She said she prepared a file for the Director of Public Prosecutions which subsequently brought criminal proceedings against the Council, that were heard before Limerick Circuit Criminal Court in November, 2021.

Council conviction

The Council was convicted of breaches of the Safety, Health and Welfare at Work Act and fined €75,000 after it pleaded guilty to three charges arising out of Mr O’Carroll’s death, including failure to provide employees with safe access to the yard.

“From the CCTV footage you can see that as soon as the gate starts to open, he (Mr O’Carroll) attempts to enter and he bends down to pick up the wooden plank and he doesn’t realise that the gate has suddenly started to reverse its action and close upon him,” said Ms McCarthy.

“There was one sensor inside the gate, and what is worthy of note is that this is the minimal safety precaution with these gates, and unfortunately you will see this in many domestic and many commercial settings to this day.”

“The Health and Safety Authority has issued, on foot of this accident and also on two previous occasions issued safety alerts advising the public to have two sensors and also to have Leading-Edge Protection on automatic gates, which when it detects an object or a person, it automatically bounces (the gate) back open to stops it closing in on top of the person.”

Ms McCarthy said: “In this case the gate was set up so that if you activated the gate, it would open but if you activated it again, instead of continuing to open it would actually close”.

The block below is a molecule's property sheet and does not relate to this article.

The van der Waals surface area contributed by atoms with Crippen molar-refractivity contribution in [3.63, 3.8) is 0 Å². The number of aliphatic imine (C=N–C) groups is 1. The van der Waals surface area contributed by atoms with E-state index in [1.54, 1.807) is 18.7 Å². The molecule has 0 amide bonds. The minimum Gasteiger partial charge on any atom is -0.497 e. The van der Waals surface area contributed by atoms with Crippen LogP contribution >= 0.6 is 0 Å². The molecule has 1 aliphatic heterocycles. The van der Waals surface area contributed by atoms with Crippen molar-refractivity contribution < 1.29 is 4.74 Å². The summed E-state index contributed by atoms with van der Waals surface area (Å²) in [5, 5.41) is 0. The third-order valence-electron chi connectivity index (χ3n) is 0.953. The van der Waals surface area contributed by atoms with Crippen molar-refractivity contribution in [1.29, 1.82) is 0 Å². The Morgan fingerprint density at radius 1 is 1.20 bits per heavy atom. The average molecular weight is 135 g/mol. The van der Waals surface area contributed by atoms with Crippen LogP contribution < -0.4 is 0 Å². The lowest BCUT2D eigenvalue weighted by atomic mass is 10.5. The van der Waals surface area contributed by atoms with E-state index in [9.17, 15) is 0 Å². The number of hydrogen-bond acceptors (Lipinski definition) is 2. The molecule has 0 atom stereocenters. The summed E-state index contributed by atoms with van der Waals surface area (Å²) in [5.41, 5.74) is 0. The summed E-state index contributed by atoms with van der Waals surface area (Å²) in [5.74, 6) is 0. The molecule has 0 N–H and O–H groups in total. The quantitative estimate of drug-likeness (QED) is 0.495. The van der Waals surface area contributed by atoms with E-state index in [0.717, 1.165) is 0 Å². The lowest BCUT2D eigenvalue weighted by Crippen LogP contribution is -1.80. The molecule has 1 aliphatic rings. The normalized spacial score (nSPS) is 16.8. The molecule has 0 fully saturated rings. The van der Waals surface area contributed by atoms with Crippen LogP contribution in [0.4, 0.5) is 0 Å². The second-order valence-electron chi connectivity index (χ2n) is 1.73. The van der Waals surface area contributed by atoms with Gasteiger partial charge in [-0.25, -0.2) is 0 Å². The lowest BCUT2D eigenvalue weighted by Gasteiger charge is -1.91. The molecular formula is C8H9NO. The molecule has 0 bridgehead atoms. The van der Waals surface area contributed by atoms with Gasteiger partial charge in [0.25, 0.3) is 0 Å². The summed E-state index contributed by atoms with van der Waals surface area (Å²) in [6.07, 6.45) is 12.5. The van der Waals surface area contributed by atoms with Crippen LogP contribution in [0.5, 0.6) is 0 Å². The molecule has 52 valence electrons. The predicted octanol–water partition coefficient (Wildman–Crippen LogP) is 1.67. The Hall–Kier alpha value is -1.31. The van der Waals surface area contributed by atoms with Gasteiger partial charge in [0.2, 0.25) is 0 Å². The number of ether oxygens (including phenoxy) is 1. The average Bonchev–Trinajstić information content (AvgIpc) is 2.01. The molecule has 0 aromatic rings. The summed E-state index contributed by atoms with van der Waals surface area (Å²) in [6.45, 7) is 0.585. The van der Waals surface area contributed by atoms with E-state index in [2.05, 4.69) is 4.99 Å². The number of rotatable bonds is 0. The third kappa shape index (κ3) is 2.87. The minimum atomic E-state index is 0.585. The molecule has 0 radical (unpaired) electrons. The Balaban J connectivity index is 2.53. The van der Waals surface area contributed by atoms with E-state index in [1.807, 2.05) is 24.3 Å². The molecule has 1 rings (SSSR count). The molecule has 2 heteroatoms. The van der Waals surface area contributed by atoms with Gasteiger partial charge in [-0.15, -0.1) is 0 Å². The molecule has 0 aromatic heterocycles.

Ms McCarthy said she could not determine the actual reason for the gate closing on Mr O’Carroll, however it was possible his own mobile phone had re-activated the gate“when he put the phone back into his pocket”.

“It was unfortunately an accident waiting to happen,” she said.

Ms McCarthy also outlined that, at the time, it was possible to activate the gate “from anywhere in the world, an inch away, a mile away, a million miles away”.

One did not have to be standing near the gate to open and close it: “As long as there was a signal and the mobile number was registered to the place, you could be in Timbuktu and you could activate the gate.”

“It begs the question: what is the safe operation of automatic gates, and the conclusion we have come to is that the safest mechanism – if you are using a mobile phone – is to have a full visual of the gate before you activate it.”

She said many gates did not have this safe system “but the problem is you don’t know if there is a child or a dog or whatever there, so this is certainly a precautionary tale”.

“The safest mode of operation would be to have a hold-to-run fob system, which means that you are literally standing in front of the gate and you point your fob at the gate and you have to hold your finger on the fob in order to keep it open.”

“But the problem is that in today’s society, nobody wants to wait, we want to have instant access.”

A post-mortem on Mr O’Carroll’s remains found that his death was “due to cardiac respiratory failure secondary to blunt injury to the chest”.

The HSA inspector, Ms McCarthy, said Mr O’Carroll died of “fatal crush injuries”.

The coroner John McNamara, while commenting on the cause of death said Mr O’Carroll died from “a crush injury in a one metric tonne gate” after he suffered multiple double rib fractures leading to internal bleeding and death.

The jury recorded a unanimous verdict of “misadventure”.